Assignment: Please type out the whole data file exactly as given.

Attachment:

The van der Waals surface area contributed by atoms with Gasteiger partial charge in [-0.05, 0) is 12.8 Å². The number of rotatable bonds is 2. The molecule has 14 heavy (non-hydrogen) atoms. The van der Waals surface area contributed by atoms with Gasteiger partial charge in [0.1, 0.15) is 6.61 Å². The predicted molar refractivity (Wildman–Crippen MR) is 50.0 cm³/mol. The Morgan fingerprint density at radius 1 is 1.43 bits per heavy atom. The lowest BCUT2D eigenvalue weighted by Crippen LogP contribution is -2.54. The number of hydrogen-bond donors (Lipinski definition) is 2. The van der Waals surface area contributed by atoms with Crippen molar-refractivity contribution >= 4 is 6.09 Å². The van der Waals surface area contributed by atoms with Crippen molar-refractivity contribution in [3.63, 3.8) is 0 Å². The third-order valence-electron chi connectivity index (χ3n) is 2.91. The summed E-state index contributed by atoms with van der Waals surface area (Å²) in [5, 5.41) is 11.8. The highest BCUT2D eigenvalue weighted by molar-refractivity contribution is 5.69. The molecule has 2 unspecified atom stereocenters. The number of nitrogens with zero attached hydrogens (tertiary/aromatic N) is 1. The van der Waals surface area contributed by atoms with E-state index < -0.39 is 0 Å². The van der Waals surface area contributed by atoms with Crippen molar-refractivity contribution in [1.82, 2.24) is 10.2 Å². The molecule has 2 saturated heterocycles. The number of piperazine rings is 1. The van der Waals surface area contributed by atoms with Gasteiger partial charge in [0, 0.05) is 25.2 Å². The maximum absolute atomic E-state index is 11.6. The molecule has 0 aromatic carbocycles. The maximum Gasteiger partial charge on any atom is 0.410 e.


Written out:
The van der Waals surface area contributed by atoms with Gasteiger partial charge in [-0.05, 0) is 12.8 Å². The number of rotatable bonds is 2. The molecule has 14 heavy (non-hydrogen) atoms. The van der Waals surface area contributed by atoms with Gasteiger partial charge in [0.1, 0.15) is 6.61 Å². The predicted molar refractivity (Wildman–Crippen MR) is 50.0 cm³/mol. The Morgan fingerprint density at radius 1 is 1.43 bits per heavy atom. The lowest BCUT2D eigenvalue weighted by Crippen LogP contribution is -2.54. The number of hydrogen-bond donors (Lipinski definition) is 2. The van der Waals surface area contributed by atoms with Crippen molar-refractivity contribution >= 4 is 6.09 Å². The van der Waals surface area contributed by atoms with Crippen molar-refractivity contribution in [3.63, 3.8) is 0 Å². The third-order valence-electron chi connectivity index (χ3n) is 2.91. The summed E-state index contributed by atoms with van der Waals surface area (Å²) in [5, 5.41) is 11.8. The highest BCUT2D eigenvalue weighted by molar-refractivity contribution is 5.69. The molecule has 2 unspecified atom stereocenters. The number of nitrogens with zero attached hydrogens (tertiary/aromatic N) is 1. The van der Waals surface area contributed by atoms with E-state index < -0.39 is 0 Å². The van der Waals surface area contributed by atoms with Crippen molar-refractivity contribution in [1.82, 2.24) is 10.2 Å². The molecule has 2 saturated heterocycles. The number of piperazine rings is 1. The van der Waals surface area contributed by atoms with Gasteiger partial charge in [0, 0.05) is 25.2 Å². The maximum absolute atomic E-state index is 11.6. The molecule has 0 aromatic carbocycles. The maximum Gasteiger partial charge on any atom is 0.410 e.